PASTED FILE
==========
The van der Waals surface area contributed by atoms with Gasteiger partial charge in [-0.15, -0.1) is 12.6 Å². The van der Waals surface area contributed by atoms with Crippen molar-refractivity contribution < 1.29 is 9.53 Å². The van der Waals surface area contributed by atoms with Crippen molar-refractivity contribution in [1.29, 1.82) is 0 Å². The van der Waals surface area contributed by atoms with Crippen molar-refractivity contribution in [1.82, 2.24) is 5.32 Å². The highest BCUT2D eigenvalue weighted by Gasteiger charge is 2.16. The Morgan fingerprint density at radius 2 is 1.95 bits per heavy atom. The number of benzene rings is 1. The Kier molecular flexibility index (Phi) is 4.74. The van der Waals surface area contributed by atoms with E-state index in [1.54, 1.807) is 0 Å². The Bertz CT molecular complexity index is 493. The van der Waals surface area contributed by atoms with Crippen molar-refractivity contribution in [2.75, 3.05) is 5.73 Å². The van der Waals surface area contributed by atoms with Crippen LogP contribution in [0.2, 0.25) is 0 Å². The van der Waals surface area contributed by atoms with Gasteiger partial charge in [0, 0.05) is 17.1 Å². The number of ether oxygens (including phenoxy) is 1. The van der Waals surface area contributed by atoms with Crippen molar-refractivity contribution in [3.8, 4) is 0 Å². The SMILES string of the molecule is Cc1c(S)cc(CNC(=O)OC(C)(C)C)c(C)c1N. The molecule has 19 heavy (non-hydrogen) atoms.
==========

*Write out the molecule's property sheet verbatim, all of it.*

The van der Waals surface area contributed by atoms with Gasteiger partial charge in [-0.15, -0.1) is 12.6 Å². The van der Waals surface area contributed by atoms with Crippen molar-refractivity contribution < 1.29 is 9.53 Å². The van der Waals surface area contributed by atoms with Crippen molar-refractivity contribution in [1.29, 1.82) is 0 Å². The van der Waals surface area contributed by atoms with Crippen molar-refractivity contribution in [1.82, 2.24) is 5.32 Å². The highest BCUT2D eigenvalue weighted by Gasteiger charge is 2.16. The Morgan fingerprint density at radius 2 is 1.95 bits per heavy atom. The number of benzene rings is 1. The Kier molecular flexibility index (Phi) is 4.74. The van der Waals surface area contributed by atoms with E-state index in [1.54, 1.807) is 0 Å². The Bertz CT molecular complexity index is 493. The van der Waals surface area contributed by atoms with Crippen molar-refractivity contribution in [2.75, 3.05) is 5.73 Å². The van der Waals surface area contributed by atoms with Crippen LogP contribution in [0.2, 0.25) is 0 Å². The van der Waals surface area contributed by atoms with Gasteiger partial charge in [0, 0.05) is 17.1 Å². The number of ether oxygens (including phenoxy) is 1. The van der Waals surface area contributed by atoms with Crippen molar-refractivity contribution in [3.8, 4) is 0 Å². The SMILES string of the molecule is Cc1c(S)cc(CNC(=O)OC(C)(C)C)c(C)c1N. The molecule has 19 heavy (non-hydrogen) atoms.